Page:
March 2011 Newsletter
The following articles are reproduced from the March 2011 Newsletter to members. Non-members may or may not be able to relate to the contents.
Our Last Day In India
By Vidhya Prentice
We met at 9 a.m. on Sunday, 2nd January 2011 at the roundabout next to the Banyan tree, for the city tour. Chendru the driver and his colleague Gopi were joined by Prabakaram, our tour guide. The Singapore group comprised the eleven still at Adyar. The majority of the Singapore entourage had left Adyar the previous night to go home. So all in all, there were a total of 29 on the tour bus, the others being delegates from various other countries.
Our first stop was the heritage village, called DakshinaChitra. It was a welcome change for us. The place was clean and organized. One had a good feeling as one walked into this place. It seemed to be very well-run and the activities of the day were already planned and set up before our arrival. An informative 15-min. video on Kerala and Tamil Naidu was screened for our benefit. Most of what I retained from the video was that people in Kerala tend to wear clothes which are white whereas those in Tamil Naidu prefer more colourful garments!
At DakshinaChitra we were shown how the people in the above two states lived. There was silk sari weaving, glass blowing, and pottery making amongst many other crafts. A couple of young girls from our tour group tried their hands at pottery making. That was fun to watch. The weather was hot and humid. We were famished by 12.30 pm and were served ‘Chinese’ vegetarian lunch at the restaurant there. Poor Lynn was still trying to recover from her bout of food poisoning recently so chose not to have anything to eat. I would not have survived if I were her. She looked rather frail and seemed to have dropped a few kilograms! Still she marched on like a real trooper!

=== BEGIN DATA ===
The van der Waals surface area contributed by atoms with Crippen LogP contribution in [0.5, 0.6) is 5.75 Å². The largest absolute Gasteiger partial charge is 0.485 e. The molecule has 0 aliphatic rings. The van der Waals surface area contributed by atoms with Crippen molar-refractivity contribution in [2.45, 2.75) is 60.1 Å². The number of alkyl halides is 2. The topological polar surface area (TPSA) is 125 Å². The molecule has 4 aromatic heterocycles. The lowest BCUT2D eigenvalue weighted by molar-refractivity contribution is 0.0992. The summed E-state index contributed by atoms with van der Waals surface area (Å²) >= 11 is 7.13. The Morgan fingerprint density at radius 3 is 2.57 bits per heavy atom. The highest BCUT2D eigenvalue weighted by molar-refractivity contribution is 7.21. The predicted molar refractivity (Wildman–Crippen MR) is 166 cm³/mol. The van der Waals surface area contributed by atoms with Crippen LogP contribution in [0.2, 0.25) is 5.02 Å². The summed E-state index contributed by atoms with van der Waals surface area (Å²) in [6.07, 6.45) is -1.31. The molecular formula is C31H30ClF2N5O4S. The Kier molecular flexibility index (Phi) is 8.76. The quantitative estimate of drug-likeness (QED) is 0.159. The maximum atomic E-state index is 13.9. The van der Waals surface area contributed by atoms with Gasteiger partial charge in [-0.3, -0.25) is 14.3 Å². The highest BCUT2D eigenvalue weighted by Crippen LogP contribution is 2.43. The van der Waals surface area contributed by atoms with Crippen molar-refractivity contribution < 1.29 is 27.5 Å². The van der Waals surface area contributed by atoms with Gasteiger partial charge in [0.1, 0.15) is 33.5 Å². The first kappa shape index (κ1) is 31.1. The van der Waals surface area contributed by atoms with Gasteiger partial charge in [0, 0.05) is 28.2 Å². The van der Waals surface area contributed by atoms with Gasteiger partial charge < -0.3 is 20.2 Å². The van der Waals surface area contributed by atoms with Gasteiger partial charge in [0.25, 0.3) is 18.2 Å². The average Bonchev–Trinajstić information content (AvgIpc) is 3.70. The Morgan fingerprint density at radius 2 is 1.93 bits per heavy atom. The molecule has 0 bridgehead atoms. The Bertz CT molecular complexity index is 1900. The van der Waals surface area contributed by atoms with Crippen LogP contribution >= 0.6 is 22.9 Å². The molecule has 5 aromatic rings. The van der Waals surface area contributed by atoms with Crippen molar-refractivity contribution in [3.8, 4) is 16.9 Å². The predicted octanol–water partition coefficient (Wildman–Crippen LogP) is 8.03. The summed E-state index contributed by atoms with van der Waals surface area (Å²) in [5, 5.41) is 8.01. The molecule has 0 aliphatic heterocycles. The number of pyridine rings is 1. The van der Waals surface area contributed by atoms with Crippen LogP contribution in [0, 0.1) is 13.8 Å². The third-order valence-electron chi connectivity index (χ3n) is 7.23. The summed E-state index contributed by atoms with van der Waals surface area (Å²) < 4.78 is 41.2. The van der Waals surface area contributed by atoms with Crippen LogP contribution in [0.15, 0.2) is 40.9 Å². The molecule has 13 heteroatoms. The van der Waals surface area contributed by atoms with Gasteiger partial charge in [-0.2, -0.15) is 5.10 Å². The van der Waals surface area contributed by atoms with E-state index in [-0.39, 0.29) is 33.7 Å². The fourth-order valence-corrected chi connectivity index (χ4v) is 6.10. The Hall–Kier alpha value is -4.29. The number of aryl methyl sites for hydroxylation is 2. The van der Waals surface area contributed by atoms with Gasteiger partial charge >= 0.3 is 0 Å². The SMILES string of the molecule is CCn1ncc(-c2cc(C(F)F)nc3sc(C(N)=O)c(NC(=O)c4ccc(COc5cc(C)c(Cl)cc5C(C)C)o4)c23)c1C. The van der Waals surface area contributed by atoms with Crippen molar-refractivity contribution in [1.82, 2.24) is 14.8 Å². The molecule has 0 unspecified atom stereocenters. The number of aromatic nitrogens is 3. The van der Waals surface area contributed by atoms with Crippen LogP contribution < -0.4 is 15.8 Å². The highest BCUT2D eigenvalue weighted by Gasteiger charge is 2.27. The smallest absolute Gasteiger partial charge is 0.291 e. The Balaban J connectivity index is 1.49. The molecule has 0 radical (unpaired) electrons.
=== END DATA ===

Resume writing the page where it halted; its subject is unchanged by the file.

After lunch, we were treated to a dance performance where a group of colourfully dressed Tamil dancers displayed their skill at balancing large earthen pots on their heads whilst trooping around and dancing vigorously. How they picked up the hundred rupees notes with their tongues on the sand is still a mystery to me. Their dance finale was an impressive razor blade swallowing show where one of the main dancers swallowed and regurgitated the razors. What was intriguing was the art of pulling out the razors neatly arranged on a string of thread. How he managed to pull out 24 razors from his mouth without bleeding to death is still a mystery to me! Did I mention that the weather was hot and humid? Phew!
Five Rathas, Mahabalipuram
Our cool and comfortable ‘Incredible India’ bus then took us to the Temple of Five Rathas at Mahabalipuram. Over 1,400 years ago, thousands of masons were brought there by the Pallava kings (A.D. 630-668) to complete this project. These monolithic temples are known as rathas as they resemble wooden chariots. If I am not wrong, it took these men about twelve years to complete the five temples. A huge rock was utilized judiciously to cut out different forms of temples besides a few animal sculptures. The day was getting really hot and many of us congregated together under the only but shady tree near the gate while we waited for the others to finish their sightseeing. After haggling with the fresh coconut drink vendor for our change, we proceeded to walk to get to the Shore Temple by the seaside. There was no respite from the weather man. Baking in the sun, we trooped on eagerly, hoping to find some respite by the promise of sea breezes once we reached the Shore temple! On the way to the beach, we encountered many stone enclaves and giant rock carvings which were intricately masoned to produce some very delightful centre pieces which narrated the local folklore. Such interesting stories! The final boulder we caught sight of looked like a giant rock balancing on its tippy toes, ready to fall at any moment. It was enamouredly called “baby Shiva’s ball of butter”. It was amazing how this boulder reportedly did not budge during earthquakes and tsunamis!